SD Outlook: The Fed and the cartel may be busy in the kitchen doing their prep work all week long. Here’s why…
Now that everybody is back for a full week of market action, the Fed will attempt to make it crystal clear just who is in charge.
As such, we’ve got Fed Heads galore coming in strides all week long, starting with a buy one get one free today:
Rounding out the latter half of the week we have afternoon speeches:
This makes sense from the Fed’s point-of-view, because the most significant data releases are scheduled for Thursday and Friday mornings, so the Fed will be able to clarify or massage an explanation of one of the data releases, such as the Producer Price Index (the cost that producers pay for raw materials), the Consumer Price Index (the price us consumers pay for finished goods and services) and Retail Sales (how awesome all the retailers are doing selling us all stuff we don’t need with credit we can’t afford) of for some reason the “markets” don’t like what they see in the numbers.
The thing about the events calendar this week is that it is commonplace to have this amount of Fed activity because it is simply part of their “jawboning” of the markets.
On the other hand, when the Fed has their FOMC meetings, or when the Fed Chair is giving (soon to be his) Humphrey Hawkins congressional Q&A
show session, they don’t send out a barrage of central bankers to talk the markets because the data releases do it for them. A full slot of Fed speeches, like this week, fills the gaps between major market moving data releases.
The markets are so delicate that not one hour can go by without ESF and Fed direct intervention.
Last Friday the charts were setting up to show that a pullback could be imminent, and it appears this is still the case, though putting things into perspective, it is looking less like we will be getting a natural pull-back and more like we’ll be getting some good old-fashioned strong arming.
If the Yuan based crude oil futures contracts is indeed going to launch next week, the cartel is going to need to stay on top of their game this week in case there are swift and notable moves in gold & silver.
So with silver, we can see that whole number support is nearly where the 200-day moving average can be found:
While I took a lot of heat on Friday for saying we could see a pullback here, it is still looking that way on the charts. Let’s hope silver can stay above the 200-day. Regardless, if silver does nothing this week but consolidate, that could suffice for our pullback because it would be consolidation over time. Said differently, price is not the only thing that can re-balance the market by shaking out long traders and bring new ones in, but time can do it as well.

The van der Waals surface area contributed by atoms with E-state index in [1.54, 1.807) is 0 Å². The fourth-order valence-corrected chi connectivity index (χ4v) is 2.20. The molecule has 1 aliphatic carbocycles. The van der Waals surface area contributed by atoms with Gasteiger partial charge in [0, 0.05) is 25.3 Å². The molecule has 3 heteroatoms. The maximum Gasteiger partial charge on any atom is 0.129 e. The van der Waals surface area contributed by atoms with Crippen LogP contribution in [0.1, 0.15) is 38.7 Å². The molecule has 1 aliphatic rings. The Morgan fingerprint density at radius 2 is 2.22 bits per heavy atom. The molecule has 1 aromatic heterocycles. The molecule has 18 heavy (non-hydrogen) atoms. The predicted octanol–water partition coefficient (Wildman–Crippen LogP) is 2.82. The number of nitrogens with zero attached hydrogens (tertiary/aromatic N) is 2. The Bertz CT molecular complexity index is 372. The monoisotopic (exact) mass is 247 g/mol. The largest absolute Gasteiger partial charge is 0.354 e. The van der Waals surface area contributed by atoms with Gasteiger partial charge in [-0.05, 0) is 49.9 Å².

What we don’t want to see is a long, drawn out sideways consolidation because right now we do have momentum on our side as well as better sentiment.
Note on the chart above that for the first half of 2017, there was very little sideways consolidation until early October, which coincides with terrible sentiment and agony for anybody rooting for the white metal.
Gold has held up better than silver on the chart:
Granted, it wouldn’t be fun pulling back $20, but that’s where both whole number and technical support happen to be.
The good news is that support is still $20 higher than where the 50-day moving average is.
The GSR highlights the last few days of a whole bunch of nothing:
In fact, the gold to silver ratio continues to ride the 50-day, and it appears to be riding it in a manner similar to the August to September time-frame, which recall is when gold and silver made their run to their highs of 2017. Let’s hope for a similar move again.
Platinum shows the nice move from mid-December:
Which brings up a point that may not have been made last Friday:
It’s not just me that would say the metals are “overbought”.
Many traders go off of the same technical indicators, or combination of indicators, so anybody who would look at that chart, without knowing what the underlying was, would say that it’s overbought and due for a pullback.
Palladium is hanging in there:
But the technical indicators are showing the same signs.
Those indicators could turn neutral if we get sideways consolidation from here, but as has been the case with palladium for the last year, it is not unreasonalble to say that palladium could be taking a trip back down to the 50-day moving average. You can count at least seven times over the last year when it has done just that.
Copper has some support which is above the 50-day moving average:
And Crude is has been on it’s most recent run for as long as the metals have:
The dollar looks like it’s ready to bounce today:
That last candlestick is the action overnight and into this morning.
If we are staring down either a pull-back or a consolidation in the metals, this is what we would expect to see with the dollar.
Granted, volatility is still non-existent with the VIX looking to open below 10 again:
And as we have been tracking, the yield on the 10-year looks to have found a new range between 2.4% and 2.5%:
Looks like we could be at Dow 26,000 by the end of the week:
Which if the Fed is selling volatility and buying the indexes, Dow 26,000 would be expected.
So what’s the overall theme of this week? Don’t let your guard down.
The cartel will want to do everything they can to force either a pullback or force a sideways consolidation.
Next week is both a short week (Martin Luther King Jr. Day) and possibly the start of the Shanghai Chinese yuan denominated oil futures contract, so the cartel will do everything in their power including working overtime this week to complete as much prep work of the markets as they can.
– Half Dollar